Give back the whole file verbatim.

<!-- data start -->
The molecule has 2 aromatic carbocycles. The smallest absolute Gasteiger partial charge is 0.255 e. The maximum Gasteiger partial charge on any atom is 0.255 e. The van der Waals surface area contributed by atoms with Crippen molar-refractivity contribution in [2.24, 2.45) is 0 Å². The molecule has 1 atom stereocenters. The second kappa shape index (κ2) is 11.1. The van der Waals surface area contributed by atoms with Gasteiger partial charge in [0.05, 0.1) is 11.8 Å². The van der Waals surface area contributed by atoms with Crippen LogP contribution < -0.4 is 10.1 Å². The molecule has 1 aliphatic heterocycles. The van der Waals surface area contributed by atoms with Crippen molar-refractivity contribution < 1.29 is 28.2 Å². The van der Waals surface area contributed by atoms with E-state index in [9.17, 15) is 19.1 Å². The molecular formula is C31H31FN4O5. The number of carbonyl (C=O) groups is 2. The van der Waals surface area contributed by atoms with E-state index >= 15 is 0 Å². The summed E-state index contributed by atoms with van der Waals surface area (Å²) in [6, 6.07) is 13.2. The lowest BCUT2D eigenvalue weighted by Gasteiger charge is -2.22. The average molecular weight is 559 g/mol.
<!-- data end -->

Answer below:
The molecule has 2 aromatic carbocycles. The smallest absolute Gasteiger partial charge is 0.255 e. The maximum Gasteiger partial charge on any atom is 0.255 e. The van der Waals surface area contributed by atoms with Crippen molar-refractivity contribution in [2.24, 2.45) is 0 Å². The molecule has 1 atom stereocenters. The second kappa shape index (κ2) is 11.1. The van der Waals surface area contributed by atoms with Gasteiger partial charge in [0.05, 0.1) is 11.8 Å². The van der Waals surface area contributed by atoms with Crippen LogP contribution < -0.4 is 10.1 Å². The molecule has 1 aliphatic heterocycles. The van der Waals surface area contributed by atoms with Crippen molar-refractivity contribution < 1.29 is 28.2 Å². The van der Waals surface area contributed by atoms with E-state index in [9.17, 15) is 19.1 Å². The molecular formula is C31H31FN4O5. The number of carbonyl (C=O) groups is 2. The van der Waals surface area contributed by atoms with E-state index >= 15 is 0 Å². The summed E-state index contributed by atoms with van der Waals surface area (Å²) in [6, 6.07) is 13.2. The lowest BCUT2D eigenvalue weighted by Gasteiger charge is -2.22. The average molecular weight is 559 g/mol.